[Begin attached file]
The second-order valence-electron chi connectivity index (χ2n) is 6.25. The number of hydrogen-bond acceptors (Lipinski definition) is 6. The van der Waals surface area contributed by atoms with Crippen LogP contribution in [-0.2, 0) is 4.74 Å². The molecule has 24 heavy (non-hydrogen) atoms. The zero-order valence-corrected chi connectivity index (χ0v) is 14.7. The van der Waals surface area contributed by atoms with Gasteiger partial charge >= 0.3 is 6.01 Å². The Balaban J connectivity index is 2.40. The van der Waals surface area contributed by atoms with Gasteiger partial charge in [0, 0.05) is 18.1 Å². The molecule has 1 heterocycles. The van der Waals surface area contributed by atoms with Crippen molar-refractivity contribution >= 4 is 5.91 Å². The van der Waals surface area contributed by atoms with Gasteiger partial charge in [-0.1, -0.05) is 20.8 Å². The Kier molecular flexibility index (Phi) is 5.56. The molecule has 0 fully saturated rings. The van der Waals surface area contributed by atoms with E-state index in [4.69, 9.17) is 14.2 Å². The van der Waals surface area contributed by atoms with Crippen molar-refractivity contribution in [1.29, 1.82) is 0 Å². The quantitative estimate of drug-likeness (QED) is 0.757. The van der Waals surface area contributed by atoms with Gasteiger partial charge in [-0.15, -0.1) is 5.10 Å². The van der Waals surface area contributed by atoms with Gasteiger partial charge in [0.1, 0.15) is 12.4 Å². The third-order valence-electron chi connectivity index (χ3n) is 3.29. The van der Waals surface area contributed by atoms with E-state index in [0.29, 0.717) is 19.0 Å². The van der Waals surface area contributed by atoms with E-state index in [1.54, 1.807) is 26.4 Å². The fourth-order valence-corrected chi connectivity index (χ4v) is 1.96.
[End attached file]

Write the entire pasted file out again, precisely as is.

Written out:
The second-order valence-electron chi connectivity index (χ2n) is 6.25. The number of hydrogen-bond acceptors (Lipinski definition) is 6. The van der Waals surface area contributed by atoms with Crippen LogP contribution in [-0.2, 0) is 4.74 Å². The molecule has 24 heavy (non-hydrogen) atoms. The zero-order valence-corrected chi connectivity index (χ0v) is 14.7. The van der Waals surface area contributed by atoms with Gasteiger partial charge >= 0.3 is 6.01 Å². The Balaban J connectivity index is 2.40. The van der Waals surface area contributed by atoms with Gasteiger partial charge in [0, 0.05) is 18.1 Å². The molecule has 1 heterocycles. The van der Waals surface area contributed by atoms with Crippen molar-refractivity contribution >= 4 is 5.91 Å². The van der Waals surface area contributed by atoms with Gasteiger partial charge in [-0.1, -0.05) is 20.8 Å². The Kier molecular flexibility index (Phi) is 5.56. The molecule has 0 fully saturated rings. The van der Waals surface area contributed by atoms with E-state index in [4.69, 9.17) is 14.2 Å². The van der Waals surface area contributed by atoms with Crippen molar-refractivity contribution in [1.29, 1.82) is 0 Å². The quantitative estimate of drug-likeness (QED) is 0.757. The van der Waals surface area contributed by atoms with Gasteiger partial charge in [-0.15, -0.1) is 5.10 Å². The van der Waals surface area contributed by atoms with Gasteiger partial charge in [0.1, 0.15) is 12.4 Å². The third-order valence-electron chi connectivity index (χ3n) is 3.29. The van der Waals surface area contributed by atoms with E-state index in [0.29, 0.717) is 19.0 Å². The van der Waals surface area contributed by atoms with E-state index in [1.54, 1.807) is 26.4 Å². The fourth-order valence-corrected chi connectivity index (χ4v) is 1.96.